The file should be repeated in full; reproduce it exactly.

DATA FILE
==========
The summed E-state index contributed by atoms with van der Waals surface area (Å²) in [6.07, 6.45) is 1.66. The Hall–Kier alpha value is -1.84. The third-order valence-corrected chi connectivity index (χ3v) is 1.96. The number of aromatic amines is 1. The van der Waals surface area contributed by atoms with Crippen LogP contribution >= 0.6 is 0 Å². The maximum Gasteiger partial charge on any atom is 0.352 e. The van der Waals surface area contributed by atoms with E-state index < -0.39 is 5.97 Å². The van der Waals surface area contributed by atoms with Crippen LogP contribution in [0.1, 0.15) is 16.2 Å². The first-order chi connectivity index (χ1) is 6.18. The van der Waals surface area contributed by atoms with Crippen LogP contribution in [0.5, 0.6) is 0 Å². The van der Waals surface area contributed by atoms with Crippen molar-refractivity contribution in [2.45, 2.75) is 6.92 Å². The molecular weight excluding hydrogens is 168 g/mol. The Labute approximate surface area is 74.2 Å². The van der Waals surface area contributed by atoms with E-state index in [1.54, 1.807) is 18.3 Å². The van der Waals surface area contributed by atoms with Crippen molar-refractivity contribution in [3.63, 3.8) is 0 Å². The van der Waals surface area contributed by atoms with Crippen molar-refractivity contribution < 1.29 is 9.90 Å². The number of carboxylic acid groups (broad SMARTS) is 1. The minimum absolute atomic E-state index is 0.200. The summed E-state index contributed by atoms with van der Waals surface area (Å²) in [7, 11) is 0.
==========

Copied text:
The summed E-state index contributed by atoms with van der Waals surface area (Å²) in [6.07, 6.45) is 1.66. The Hall–Kier alpha value is -1.84. The third-order valence-corrected chi connectivity index (χ3v) is 1.96. The number of aromatic amines is 1. The van der Waals surface area contributed by atoms with Crippen LogP contribution >= 0.6 is 0 Å². The maximum Gasteiger partial charge on any atom is 0.352 e. The van der Waals surface area contributed by atoms with E-state index < -0.39 is 5.97 Å². The van der Waals surface area contributed by atoms with Crippen LogP contribution in [0.1, 0.15) is 16.2 Å². The first-order chi connectivity index (χ1) is 6.18. The van der Waals surface area contributed by atoms with Crippen LogP contribution in [0.5, 0.6) is 0 Å². The van der Waals surface area contributed by atoms with Crippen molar-refractivity contribution in [2.45, 2.75) is 6.92 Å². The molecular weight excluding hydrogens is 168 g/mol. The Labute approximate surface area is 74.2 Å². The van der Waals surface area contributed by atoms with E-state index in [1.54, 1.807) is 18.3 Å². The van der Waals surface area contributed by atoms with Crippen molar-refractivity contribution in [3.63, 3.8) is 0 Å². The van der Waals surface area contributed by atoms with Crippen molar-refractivity contribution < 1.29 is 9.90 Å². The number of carboxylic acid groups (broad SMARTS) is 1. The minimum absolute atomic E-state index is 0.200. The summed E-state index contributed by atoms with van der Waals surface area (Å²) in [7, 11) is 0.